1. Fanboys fanboys launched a STOP DARTH WEINSTEN campaign in an effort to stem the mega-producer’s highly unpopular changes to the much-anticipated Star Wars-themed film.
2. J.J. Abrams talked to Reelz Channel about Star Trek, a Cloverfield sequel, and the possibility of adapting Stephen King’s Dark Tower series, and yet insisted he doesn’t get to do everything he wants. Right…
3. The trailer for Starship Troopers 3: Marauder hit the Net like an Arachnid with a taste for flesh, and it looks exactly how one might expect a straight-to-DVD threequel of Starship Troopers to look.
4. Empire Online caught a picture of Edward Norton mid-Hulk, and may we say he looks Bannerific!
5. The second Iron Man trailer has been released, revealing Gwyneth Paltrow’s and Jeff Bridges’ characters in greater detail and transforming public excitement from frenzy to all-out mania.
SciFi Dept. Video: Kevin Maher traces the path Oscar-winners take from the golden statue to B-movie schlock. You’ll never look at Joan Crawford or Orson Welles the same way again.
SciFi Scanner Talk Forum: A defense of SciFi remakes rang out strongly this week on the Talk forum. Redeemerxx said,
“Remakes are fine in my opinion, if and only if, there is something new
that can be done with them and it is worthwhile… classics, like The Time Machine, The Day The Earth Stood Still, King Kong
etc. were worth remaking because the stories were old and it was good
for the next generation. Things that shouldn’t be remade are movies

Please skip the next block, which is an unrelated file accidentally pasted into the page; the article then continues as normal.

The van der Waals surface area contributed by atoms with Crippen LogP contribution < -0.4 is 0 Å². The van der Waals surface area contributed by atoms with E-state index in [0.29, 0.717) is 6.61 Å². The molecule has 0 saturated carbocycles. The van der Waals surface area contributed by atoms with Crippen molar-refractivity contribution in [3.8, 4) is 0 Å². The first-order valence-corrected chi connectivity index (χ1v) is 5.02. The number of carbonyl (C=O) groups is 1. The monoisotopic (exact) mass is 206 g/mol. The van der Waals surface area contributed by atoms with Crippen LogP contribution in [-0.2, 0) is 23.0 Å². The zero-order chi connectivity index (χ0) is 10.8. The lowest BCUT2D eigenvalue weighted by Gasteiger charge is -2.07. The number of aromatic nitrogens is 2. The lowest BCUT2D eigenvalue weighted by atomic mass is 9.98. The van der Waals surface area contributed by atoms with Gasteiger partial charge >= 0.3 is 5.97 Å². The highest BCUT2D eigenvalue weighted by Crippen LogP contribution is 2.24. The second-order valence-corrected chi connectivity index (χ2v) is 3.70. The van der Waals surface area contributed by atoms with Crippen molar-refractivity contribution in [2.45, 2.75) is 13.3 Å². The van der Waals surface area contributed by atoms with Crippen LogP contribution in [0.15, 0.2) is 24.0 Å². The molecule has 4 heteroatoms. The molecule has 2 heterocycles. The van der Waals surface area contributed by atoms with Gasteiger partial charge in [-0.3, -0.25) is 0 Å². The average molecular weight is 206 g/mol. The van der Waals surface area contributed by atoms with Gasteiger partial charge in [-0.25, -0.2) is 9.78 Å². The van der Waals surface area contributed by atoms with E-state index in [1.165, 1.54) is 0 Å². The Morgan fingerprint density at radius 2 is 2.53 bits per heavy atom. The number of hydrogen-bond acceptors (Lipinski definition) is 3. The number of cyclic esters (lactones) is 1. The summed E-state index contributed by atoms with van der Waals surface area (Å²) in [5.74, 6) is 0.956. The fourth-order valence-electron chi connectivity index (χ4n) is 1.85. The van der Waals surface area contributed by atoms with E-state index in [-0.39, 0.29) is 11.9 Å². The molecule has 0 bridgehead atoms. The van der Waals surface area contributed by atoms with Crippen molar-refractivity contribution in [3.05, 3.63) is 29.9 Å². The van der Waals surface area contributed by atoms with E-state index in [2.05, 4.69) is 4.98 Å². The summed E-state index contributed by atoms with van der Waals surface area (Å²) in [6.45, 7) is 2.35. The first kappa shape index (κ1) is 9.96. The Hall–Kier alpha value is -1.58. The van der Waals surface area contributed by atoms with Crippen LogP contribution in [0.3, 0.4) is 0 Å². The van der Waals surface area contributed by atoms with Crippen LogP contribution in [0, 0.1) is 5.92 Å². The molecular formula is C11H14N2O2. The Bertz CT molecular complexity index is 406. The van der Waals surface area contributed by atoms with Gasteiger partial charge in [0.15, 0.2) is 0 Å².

that are barely 25 years old… how many times can we see Freddy
Krueger or Michael Myers?” Redjack47
echoed those sentiments, elaborating on how remakes can be worthwhile:
“What is a remake? Just someone else’s different view of the same
image? I think not! Consider when one gazes into a mirror. You see a
reflection, a reverse copy, not an identical representation. The Day The Earth Stood Still
is a classic, but so are many other films. To remake this film would
only pay homage to it’s memory. Klatu and Gort would not reduce our
planet to a burnt-out cinder if The Day The Earth Stood Still was
re-filmed.” Meanwhile, the forum is wondering why Science Fiction
doesn’t try to predict our future any more — is it that advances are
so exponential that looking deeply into the future becomes impossible,
or is it that we don’t want to embarrass ourselves if that future
should not come to pass? Log onto the Talk forum and join in any of these conversations, or start a SciFi topic of your own!